I think there is a need for this thing called Agility in your organization. You agree? You do? OK. I had a feeling you would. It is a burning need, no? Third degree, even. Now let me ask you this. Of all those people in your organization – CXOs, Business users, process owners, compliance managers, IT, you name it – who do you think has the biggest need for that agility? [sound of clock ticking] Ok, let me pose that question differently to you. Who are those people in your organization who lose sleep over a lack of agility? Is anyone even losing sleep at all? Alright. Let me try again. If agility is such a burning need, what are the damages your organization is experiencing in its absence? Can you put a Dollar value to it? If you had to think hard to answer those, then you are probably just very influenced by some vendor pitch that made agility sound like a big deal (and of course, that it was best supported by their tool). Vendors – your BPM product vendor as well as your Systems Integrator – will give you loads of wisdom on Agility and soon, before you know it, Agility begins to figure high up there in your list of ‘must-haves’. That’s not bad at all, having Agility high up in your list. But what is really bad and pointless, is when Agility becomes a Holy Cow for you. That makes you just put it up there in that list without a view on exactly where and how it can really help you. I am coming across more firms that bring it up in the very first conversation about BPM without having really broken it down to see what, how and where exactly agility is going to make a worthwhile impact. Many firms seem to be looking at it like it was some magic pill that could make all their woes disappear, make them happier, wealthier, wiser, fitter, taller and maybe even give a brilliant shine to their teeth. But guess what? After the first automated processes get out that door, all the excitement and eagerness around Agility makes a slow and quiet exit through the other door at the far end. And no one even notices it is gone, and that fancy strategy fades away slowly. But calm down and wipe that sweat off your brow. Although agility in the BPM world is turning out to be a big farce, the sooner you see it, the earlier you can set things straight and address the real agility needs of your organization. Because first, you have to see that it is not something a tool can give you. I wrote about this a few months ago in a post titled A Reality Check on Agility and BPM where I had argued that it is unlikely that a tool capability alone will make your organization agile. Technology may contribute to an extent, no doubt, but that by itself is not going to cut it. Secondly, you need to realize that at the core of this fancy idea of agility is the degree of inclination (or inertia) an organization has towards being responsive, reactive, alert, adaptive to work, business, markets. In other words, the root of agility lies in the collective consciousness of an organization. The the real secret to agility lies with your people. Your culture. Faun deHenry’s recent post titled Culture “vs” Strategy discusses this important aspect that you need to deal with to put agility in the right perspective. She writes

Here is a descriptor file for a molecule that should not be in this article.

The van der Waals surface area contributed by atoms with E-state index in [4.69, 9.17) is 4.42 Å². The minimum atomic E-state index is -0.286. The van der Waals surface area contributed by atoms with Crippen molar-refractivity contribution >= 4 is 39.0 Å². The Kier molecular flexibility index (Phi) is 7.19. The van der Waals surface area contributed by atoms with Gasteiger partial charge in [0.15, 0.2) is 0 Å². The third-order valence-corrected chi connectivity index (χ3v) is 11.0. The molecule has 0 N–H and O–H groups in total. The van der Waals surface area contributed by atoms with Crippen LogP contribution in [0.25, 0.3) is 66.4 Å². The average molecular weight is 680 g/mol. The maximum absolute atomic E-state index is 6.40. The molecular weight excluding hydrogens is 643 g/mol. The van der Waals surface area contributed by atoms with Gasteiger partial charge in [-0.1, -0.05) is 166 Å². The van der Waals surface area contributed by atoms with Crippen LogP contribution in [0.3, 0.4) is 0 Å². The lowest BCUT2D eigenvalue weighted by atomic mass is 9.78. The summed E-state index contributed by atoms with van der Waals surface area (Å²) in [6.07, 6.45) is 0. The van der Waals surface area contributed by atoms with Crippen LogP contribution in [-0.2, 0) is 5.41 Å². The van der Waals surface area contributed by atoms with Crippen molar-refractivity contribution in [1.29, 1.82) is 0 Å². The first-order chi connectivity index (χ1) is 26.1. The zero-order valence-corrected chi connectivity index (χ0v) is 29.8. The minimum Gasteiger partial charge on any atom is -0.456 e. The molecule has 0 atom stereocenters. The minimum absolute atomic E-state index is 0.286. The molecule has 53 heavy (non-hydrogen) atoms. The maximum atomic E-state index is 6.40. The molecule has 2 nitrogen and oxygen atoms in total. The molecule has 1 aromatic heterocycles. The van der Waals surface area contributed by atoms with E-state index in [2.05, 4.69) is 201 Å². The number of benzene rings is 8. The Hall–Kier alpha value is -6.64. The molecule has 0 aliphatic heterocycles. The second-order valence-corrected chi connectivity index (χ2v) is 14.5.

If your organization is an incumbent in an industry that has a disruptive newcomer, adaptability becomes paramount. Yet, strong corporate cultures are typically less adaptable. To use Edgar Schein’s analogy, strong corporate cultures possess antibodies that protect them from “foreign” ideas or proposals. Therefore, it is critical that leaders heed Drucker’s warning and remember the lesson of DEC as they attempt to change a corporate culture so that it can function harmoniously with a new strategy. Culture and strategy must fit and work together to move an organization’s performance forward. Without harmony between culture and strategy, the organization suffers and, eventually, dies.
I couldn’t agree more – and this is really what brings that fundamental quest for agility into perspective. Yet we continue to look towards technology, while we should be equally and in fact more seriously looking at culture, change, and the harmony between culture & strategy to pull it off. That IMHO is really the disconnect that makes Agility in BPM a very elusive thing. What are your thoughts? Do you have any experience of a firm pulling it off successfully? Or missing it? What were the causes?